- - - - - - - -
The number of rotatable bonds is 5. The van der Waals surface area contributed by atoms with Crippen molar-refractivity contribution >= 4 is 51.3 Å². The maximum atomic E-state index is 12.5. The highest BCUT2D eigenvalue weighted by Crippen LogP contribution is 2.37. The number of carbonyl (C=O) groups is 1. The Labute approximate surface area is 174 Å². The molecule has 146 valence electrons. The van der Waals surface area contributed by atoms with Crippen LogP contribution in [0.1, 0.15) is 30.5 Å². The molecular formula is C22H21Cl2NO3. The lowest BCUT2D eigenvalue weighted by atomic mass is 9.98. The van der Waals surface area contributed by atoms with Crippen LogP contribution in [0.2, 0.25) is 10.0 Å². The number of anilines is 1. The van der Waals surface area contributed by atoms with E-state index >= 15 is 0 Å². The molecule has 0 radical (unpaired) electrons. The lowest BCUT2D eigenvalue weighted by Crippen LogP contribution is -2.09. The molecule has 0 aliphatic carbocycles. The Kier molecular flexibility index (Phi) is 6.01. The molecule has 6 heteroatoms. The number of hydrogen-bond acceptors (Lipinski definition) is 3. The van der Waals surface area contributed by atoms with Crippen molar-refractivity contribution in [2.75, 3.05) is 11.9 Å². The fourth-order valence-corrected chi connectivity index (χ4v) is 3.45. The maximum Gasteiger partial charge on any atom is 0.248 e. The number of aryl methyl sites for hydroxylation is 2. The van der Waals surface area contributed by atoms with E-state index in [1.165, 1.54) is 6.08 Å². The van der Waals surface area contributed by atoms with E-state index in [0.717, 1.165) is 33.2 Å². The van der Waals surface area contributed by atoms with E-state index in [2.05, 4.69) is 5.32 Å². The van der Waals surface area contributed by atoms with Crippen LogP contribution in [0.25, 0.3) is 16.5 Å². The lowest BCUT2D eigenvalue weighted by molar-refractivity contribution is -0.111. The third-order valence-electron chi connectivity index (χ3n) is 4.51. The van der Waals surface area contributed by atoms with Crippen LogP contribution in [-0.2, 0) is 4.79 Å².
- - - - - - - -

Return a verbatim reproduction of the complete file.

The number of rotatable bonds is 5. The van der Waals surface area contributed by atoms with Crippen molar-refractivity contribution >= 4 is 51.3 Å². The maximum atomic E-state index is 12.5. The highest BCUT2D eigenvalue weighted by Crippen LogP contribution is 2.37. The number of carbonyl (C=O) groups is 1. The Labute approximate surface area is 174 Å². The molecule has 146 valence electrons. The van der Waals surface area contributed by atoms with Crippen LogP contribution in [0.1, 0.15) is 30.5 Å². The molecular formula is C22H21Cl2NO3. The lowest BCUT2D eigenvalue weighted by atomic mass is 9.98. The van der Waals surface area contributed by atoms with Crippen LogP contribution in [0.2, 0.25) is 10.0 Å². The number of anilines is 1. The van der Waals surface area contributed by atoms with E-state index >= 15 is 0 Å². The molecule has 0 radical (unpaired) electrons. The lowest BCUT2D eigenvalue weighted by Crippen LogP contribution is -2.09. The molecule has 0 aliphatic carbocycles. The Kier molecular flexibility index (Phi) is 6.01. The molecule has 6 heteroatoms. The number of hydrogen-bond acceptors (Lipinski definition) is 3. The van der Waals surface area contributed by atoms with Crippen molar-refractivity contribution in [2.75, 3.05) is 11.9 Å². The fourth-order valence-corrected chi connectivity index (χ4v) is 3.45. The maximum Gasteiger partial charge on any atom is 0.248 e. The number of aryl methyl sites for hydroxylation is 2. The van der Waals surface area contributed by atoms with E-state index in [1.165, 1.54) is 6.08 Å². The van der Waals surface area contributed by atoms with E-state index in [0.717, 1.165) is 33.2 Å². The van der Waals surface area contributed by atoms with E-state index in [2.05, 4.69) is 5.32 Å². The van der Waals surface area contributed by atoms with Crippen LogP contribution in [0.25, 0.3) is 16.5 Å². The lowest BCUT2D eigenvalue weighted by molar-refractivity contribution is -0.111. The third-order valence-electron chi connectivity index (χ3n) is 4.51. The van der Waals surface area contributed by atoms with Crippen LogP contribution in [-0.2, 0) is 4.79 Å².